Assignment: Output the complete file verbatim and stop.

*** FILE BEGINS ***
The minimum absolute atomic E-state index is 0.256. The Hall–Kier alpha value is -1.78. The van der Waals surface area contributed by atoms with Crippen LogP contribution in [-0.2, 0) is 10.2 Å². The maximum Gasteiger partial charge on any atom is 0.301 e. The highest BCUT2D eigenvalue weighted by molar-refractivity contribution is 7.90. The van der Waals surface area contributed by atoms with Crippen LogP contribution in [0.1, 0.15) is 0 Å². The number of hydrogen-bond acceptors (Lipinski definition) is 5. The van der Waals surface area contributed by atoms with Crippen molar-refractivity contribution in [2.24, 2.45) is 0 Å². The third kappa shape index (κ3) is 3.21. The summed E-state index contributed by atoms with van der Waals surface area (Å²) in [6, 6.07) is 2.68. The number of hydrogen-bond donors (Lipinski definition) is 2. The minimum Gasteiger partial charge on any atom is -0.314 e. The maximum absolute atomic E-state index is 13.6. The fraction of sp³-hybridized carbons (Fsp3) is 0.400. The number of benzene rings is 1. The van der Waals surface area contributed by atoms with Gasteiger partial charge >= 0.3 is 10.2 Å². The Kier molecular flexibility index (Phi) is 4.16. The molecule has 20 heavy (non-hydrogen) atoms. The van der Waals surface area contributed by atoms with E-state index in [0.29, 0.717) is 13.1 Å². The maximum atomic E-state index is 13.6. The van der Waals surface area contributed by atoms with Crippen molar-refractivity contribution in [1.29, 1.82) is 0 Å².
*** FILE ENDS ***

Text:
The minimum absolute atomic E-state index is 0.256. The Hall–Kier alpha value is -1.78. The van der Waals surface area contributed by atoms with Crippen LogP contribution in [-0.2, 0) is 10.2 Å². The maximum Gasteiger partial charge on any atom is 0.301 e. The highest BCUT2D eigenvalue weighted by molar-refractivity contribution is 7.90. The van der Waals surface area contributed by atoms with Crippen LogP contribution in [0.1, 0.15) is 0 Å². The number of hydrogen-bond acceptors (Lipinski definition) is 5. The van der Waals surface area contributed by atoms with Crippen molar-refractivity contribution in [2.24, 2.45) is 0 Å². The third kappa shape index (κ3) is 3.21. The summed E-state index contributed by atoms with van der Waals surface area (Å²) in [6, 6.07) is 2.68. The number of hydrogen-bond donors (Lipinski definition) is 2. The minimum Gasteiger partial charge on any atom is -0.314 e. The maximum absolute atomic E-state index is 13.6. The fraction of sp³-hybridized carbons (Fsp3) is 0.400. The number of benzene rings is 1. The van der Waals surface area contributed by atoms with Gasteiger partial charge >= 0.3 is 10.2 Å². The Kier molecular flexibility index (Phi) is 4.16. The molecule has 20 heavy (non-hydrogen) atoms. The van der Waals surface area contributed by atoms with E-state index in [0.29, 0.717) is 13.1 Å². The maximum atomic E-state index is 13.6. The van der Waals surface area contributed by atoms with Crippen molar-refractivity contribution in [1.29, 1.82) is 0 Å².